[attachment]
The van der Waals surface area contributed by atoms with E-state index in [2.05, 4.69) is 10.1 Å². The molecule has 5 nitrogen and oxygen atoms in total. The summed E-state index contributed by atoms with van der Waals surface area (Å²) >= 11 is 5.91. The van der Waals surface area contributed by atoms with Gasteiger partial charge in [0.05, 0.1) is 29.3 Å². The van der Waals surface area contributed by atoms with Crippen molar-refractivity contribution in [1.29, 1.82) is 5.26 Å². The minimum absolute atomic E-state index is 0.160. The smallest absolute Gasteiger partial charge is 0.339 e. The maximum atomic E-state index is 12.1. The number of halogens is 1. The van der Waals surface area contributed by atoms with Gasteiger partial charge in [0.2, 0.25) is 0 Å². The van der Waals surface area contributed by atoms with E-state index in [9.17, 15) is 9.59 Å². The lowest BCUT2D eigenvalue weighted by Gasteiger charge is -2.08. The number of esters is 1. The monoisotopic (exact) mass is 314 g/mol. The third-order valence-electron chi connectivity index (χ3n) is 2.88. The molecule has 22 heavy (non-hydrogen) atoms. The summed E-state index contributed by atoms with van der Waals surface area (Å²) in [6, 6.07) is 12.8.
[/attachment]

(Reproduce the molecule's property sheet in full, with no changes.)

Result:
The van der Waals surface area contributed by atoms with E-state index in [2.05, 4.69) is 10.1 Å². The molecule has 5 nitrogen and oxygen atoms in total. The summed E-state index contributed by atoms with van der Waals surface area (Å²) >= 11 is 5.91. The van der Waals surface area contributed by atoms with Gasteiger partial charge in [0.05, 0.1) is 29.3 Å². The van der Waals surface area contributed by atoms with Crippen molar-refractivity contribution in [1.29, 1.82) is 5.26 Å². The minimum absolute atomic E-state index is 0.160. The smallest absolute Gasteiger partial charge is 0.339 e. The maximum atomic E-state index is 12.1. The number of halogens is 1. The van der Waals surface area contributed by atoms with Gasteiger partial charge in [0.2, 0.25) is 0 Å². The van der Waals surface area contributed by atoms with E-state index in [9.17, 15) is 9.59 Å². The lowest BCUT2D eigenvalue weighted by Gasteiger charge is -2.08. The number of esters is 1. The monoisotopic (exact) mass is 314 g/mol. The third-order valence-electron chi connectivity index (χ3n) is 2.88. The molecule has 22 heavy (non-hydrogen) atoms. The summed E-state index contributed by atoms with van der Waals surface area (Å²) in [6, 6.07) is 12.8.